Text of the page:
MARCH 12, 2007
Officials of a small northeastern city and a Latino rights group will face off beginning today in the nation’s first federal trial to decide whether local governments can act to curb illegal immigration.
The bench trial, which is expected to last about two weeks, will feature officials of Hazelton, Pennsylvania, against a group that claims to promote justice for all Latinos, the Puerto Rican Defense and Education Fund.
At issue is whether city officials have the right to create and enforce laws to curb illegal immigration, which is traditionally the federal government’s job. Hazelton lawmakers were so frustrated at the federal government’s inaction, however, that they started a national trend by creating their own legislation to rid the quaint little city of violent crimes committed by illegal immigrants.
The city’s fed up lawmakers took the step after a number of high-profile violent crimes were committed by illegal immigrants, including two illegals from the Dominican Republic who fatally shot a 29-year-old man and a teenaged boy arrested for firing a gun at a playground. Hazelton officials said nearly 50 crimes had been committed by illegal immigrants in the few months before the ordinance passed and that one-third of all drug arrests in 2005 involved illegal immigrants. Additionally, an influx of illegal immigrants has heavily burdened the city’s health care and school system.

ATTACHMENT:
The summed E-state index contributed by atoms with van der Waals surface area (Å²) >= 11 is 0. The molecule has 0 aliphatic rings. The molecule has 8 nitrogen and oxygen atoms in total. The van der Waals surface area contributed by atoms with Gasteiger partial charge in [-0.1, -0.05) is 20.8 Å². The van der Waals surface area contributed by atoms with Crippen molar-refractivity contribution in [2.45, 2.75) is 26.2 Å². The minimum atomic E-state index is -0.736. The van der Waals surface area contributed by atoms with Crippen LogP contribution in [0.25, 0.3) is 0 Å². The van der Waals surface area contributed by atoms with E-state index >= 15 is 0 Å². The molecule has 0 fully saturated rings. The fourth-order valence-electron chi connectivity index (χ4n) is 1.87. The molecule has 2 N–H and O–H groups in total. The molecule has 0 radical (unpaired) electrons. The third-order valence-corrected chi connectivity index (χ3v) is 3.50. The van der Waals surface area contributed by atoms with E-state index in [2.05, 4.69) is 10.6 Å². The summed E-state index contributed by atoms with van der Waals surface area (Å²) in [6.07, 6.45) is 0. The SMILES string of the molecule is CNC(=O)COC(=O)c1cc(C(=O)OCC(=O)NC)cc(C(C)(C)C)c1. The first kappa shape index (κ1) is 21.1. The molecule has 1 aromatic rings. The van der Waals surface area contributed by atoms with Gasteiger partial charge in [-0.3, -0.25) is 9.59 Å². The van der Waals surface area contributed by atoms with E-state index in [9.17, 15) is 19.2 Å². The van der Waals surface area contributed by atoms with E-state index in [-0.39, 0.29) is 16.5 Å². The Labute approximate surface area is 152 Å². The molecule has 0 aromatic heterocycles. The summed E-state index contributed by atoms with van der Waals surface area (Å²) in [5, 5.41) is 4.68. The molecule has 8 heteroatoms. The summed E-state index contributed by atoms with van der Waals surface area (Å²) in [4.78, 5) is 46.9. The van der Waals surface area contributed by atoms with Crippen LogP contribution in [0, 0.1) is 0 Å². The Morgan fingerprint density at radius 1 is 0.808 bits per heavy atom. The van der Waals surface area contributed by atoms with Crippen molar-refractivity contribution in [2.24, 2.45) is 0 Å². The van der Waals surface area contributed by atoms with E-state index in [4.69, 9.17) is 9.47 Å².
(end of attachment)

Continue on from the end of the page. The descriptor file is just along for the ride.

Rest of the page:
So the city created the Illegal Immigration Relief Act which imposes fines on landlords who rent to illegal immigrants and denies business permits to companies that employ them. Immigrant advocates immediately took legal action, claiming that the new law is unconstitutional.
The president of the Puerto Rican Legal Defense and Education Fund actually said that "the Latino community of Hazelton and throughout the country see these kinds of laws as a direct threat to their civil rights." Evidently, the United States Chamber of Commerce agrees because it, not only filed a friend-of-the-court (amicus) brief in support of the illegal immigrants, it is waving a Mexican flag in a show of support during the trial period. (Judicial Watch filed an amicus brief with the court arguing the constitutionality of the law.)
One Pennsylvania editorial says the chamber is showing its true colors – the colors of the Mexican flag.
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